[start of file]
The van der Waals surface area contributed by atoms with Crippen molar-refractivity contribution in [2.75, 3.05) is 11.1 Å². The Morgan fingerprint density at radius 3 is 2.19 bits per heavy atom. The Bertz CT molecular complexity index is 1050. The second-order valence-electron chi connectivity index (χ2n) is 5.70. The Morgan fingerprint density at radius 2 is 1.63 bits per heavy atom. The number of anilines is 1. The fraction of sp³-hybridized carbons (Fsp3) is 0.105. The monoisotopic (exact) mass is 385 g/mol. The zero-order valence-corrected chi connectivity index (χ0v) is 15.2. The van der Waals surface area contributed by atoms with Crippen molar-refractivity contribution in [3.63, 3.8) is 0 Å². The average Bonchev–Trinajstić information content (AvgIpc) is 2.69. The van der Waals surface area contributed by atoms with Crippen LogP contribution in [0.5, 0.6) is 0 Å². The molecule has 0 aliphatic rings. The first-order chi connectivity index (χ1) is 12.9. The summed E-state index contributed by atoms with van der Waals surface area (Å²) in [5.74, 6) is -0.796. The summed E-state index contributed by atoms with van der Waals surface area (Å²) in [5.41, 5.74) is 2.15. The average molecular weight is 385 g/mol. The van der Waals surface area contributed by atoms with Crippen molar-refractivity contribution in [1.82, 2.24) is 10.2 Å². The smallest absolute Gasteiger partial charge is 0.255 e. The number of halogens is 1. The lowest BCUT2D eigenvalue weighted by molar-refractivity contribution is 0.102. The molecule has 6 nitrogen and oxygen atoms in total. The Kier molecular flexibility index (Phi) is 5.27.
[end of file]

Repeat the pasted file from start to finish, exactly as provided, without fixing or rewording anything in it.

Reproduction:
The van der Waals surface area contributed by atoms with Crippen molar-refractivity contribution in [2.75, 3.05) is 11.1 Å². The Morgan fingerprint density at radius 3 is 2.19 bits per heavy atom. The Bertz CT molecular complexity index is 1050. The second-order valence-electron chi connectivity index (χ2n) is 5.70. The Morgan fingerprint density at radius 2 is 1.63 bits per heavy atom. The number of anilines is 1. The fraction of sp³-hybridized carbons (Fsp3) is 0.105. The monoisotopic (exact) mass is 385 g/mol. The zero-order valence-corrected chi connectivity index (χ0v) is 15.2. The van der Waals surface area contributed by atoms with Crippen molar-refractivity contribution in [3.63, 3.8) is 0 Å². The average Bonchev–Trinajstić information content (AvgIpc) is 2.69. The van der Waals surface area contributed by atoms with Crippen LogP contribution in [0.5, 0.6) is 0 Å². The molecule has 0 aliphatic rings. The first-order chi connectivity index (χ1) is 12.9. The summed E-state index contributed by atoms with van der Waals surface area (Å²) in [5.74, 6) is -0.796. The summed E-state index contributed by atoms with van der Waals surface area (Å²) in [5.41, 5.74) is 2.15. The average molecular weight is 385 g/mol. The van der Waals surface area contributed by atoms with Crippen molar-refractivity contribution in [1.82, 2.24) is 10.2 Å². The smallest absolute Gasteiger partial charge is 0.255 e. The number of halogens is 1. The lowest BCUT2D eigenvalue weighted by molar-refractivity contribution is 0.102. The molecule has 6 nitrogen and oxygen atoms in total. The Kier molecular flexibility index (Phi) is 5.27.